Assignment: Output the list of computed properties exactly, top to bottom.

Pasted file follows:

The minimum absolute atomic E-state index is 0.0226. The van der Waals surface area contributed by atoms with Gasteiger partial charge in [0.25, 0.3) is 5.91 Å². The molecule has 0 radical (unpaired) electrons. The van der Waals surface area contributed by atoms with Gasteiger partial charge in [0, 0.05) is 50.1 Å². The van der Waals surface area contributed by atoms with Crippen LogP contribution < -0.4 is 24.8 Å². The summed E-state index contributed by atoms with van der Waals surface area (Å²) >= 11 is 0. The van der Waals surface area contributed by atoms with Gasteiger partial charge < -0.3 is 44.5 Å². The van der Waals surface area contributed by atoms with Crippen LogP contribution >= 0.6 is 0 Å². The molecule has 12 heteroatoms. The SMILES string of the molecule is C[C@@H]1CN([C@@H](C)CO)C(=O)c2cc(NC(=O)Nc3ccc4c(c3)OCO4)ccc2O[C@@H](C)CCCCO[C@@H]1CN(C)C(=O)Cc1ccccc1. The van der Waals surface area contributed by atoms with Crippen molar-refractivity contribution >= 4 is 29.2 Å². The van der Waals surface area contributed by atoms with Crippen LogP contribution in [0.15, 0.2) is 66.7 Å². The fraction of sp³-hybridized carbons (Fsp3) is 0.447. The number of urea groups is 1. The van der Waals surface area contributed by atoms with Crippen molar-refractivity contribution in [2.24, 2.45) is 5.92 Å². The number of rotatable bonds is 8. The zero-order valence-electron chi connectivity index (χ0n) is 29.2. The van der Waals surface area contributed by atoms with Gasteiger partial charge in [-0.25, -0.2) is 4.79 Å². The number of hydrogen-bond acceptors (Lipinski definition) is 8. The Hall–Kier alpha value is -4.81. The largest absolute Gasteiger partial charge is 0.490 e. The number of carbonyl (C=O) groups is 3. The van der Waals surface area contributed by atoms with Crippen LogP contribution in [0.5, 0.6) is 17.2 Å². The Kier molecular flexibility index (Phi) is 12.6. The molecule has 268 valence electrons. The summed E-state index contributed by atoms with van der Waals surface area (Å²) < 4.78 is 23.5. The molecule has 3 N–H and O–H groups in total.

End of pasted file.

The minimum absolute atomic E-state index is 0.0226. The van der Waals surface area contributed by atoms with Gasteiger partial charge in [0.25, 0.3) is 5.91 Å². The molecule has 0 radical (unpaired) electrons. The van der Waals surface area contributed by atoms with Gasteiger partial charge in [0, 0.05) is 50.1 Å². The van der Waals surface area contributed by atoms with Crippen LogP contribution < -0.4 is 24.8 Å². The summed E-state index contributed by atoms with van der Waals surface area (Å²) >= 11 is 0. The van der Waals surface area contributed by atoms with Gasteiger partial charge < -0.3 is 44.5 Å². The van der Waals surface area contributed by atoms with Crippen LogP contribution >= 0.6 is 0 Å². The molecule has 12 heteroatoms. The SMILES string of the molecule is C[C@@H]1CN([C@@H](C)CO)C(=O)c2cc(NC(=O)Nc3ccc4c(c3)OCO4)ccc2O[C@@H](C)CCCCO[C@@H]1CN(C)C(=O)Cc1ccccc1. The van der Waals surface area contributed by atoms with Crippen molar-refractivity contribution >= 4 is 29.2 Å². The van der Waals surface area contributed by atoms with Crippen LogP contribution in [0.15, 0.2) is 66.7 Å². The fraction of sp³-hybridized carbons (Fsp3) is 0.447. The number of urea groups is 1. The van der Waals surface area contributed by atoms with Crippen molar-refractivity contribution in [2.24, 2.45) is 5.92 Å². The number of rotatable bonds is 8. The zero-order valence-electron chi connectivity index (χ0n) is 29.2. The van der Waals surface area contributed by atoms with Gasteiger partial charge in [-0.25, -0.2) is 4.79 Å². The number of hydrogen-bond acceptors (Lipinski definition) is 8. The Hall–Kier alpha value is -4.81. The largest absolute Gasteiger partial charge is 0.490 e. The number of carbonyl (C=O) groups is 3. The van der Waals surface area contributed by atoms with Crippen LogP contribution in [0.5, 0.6) is 17.2 Å². The Kier molecular flexibility index (Phi) is 12.6. The molecule has 268 valence electrons. The summed E-state index contributed by atoms with van der Waals surface area (Å²) < 4.78 is 23.5. The molecule has 3 N–H and O–H groups in total.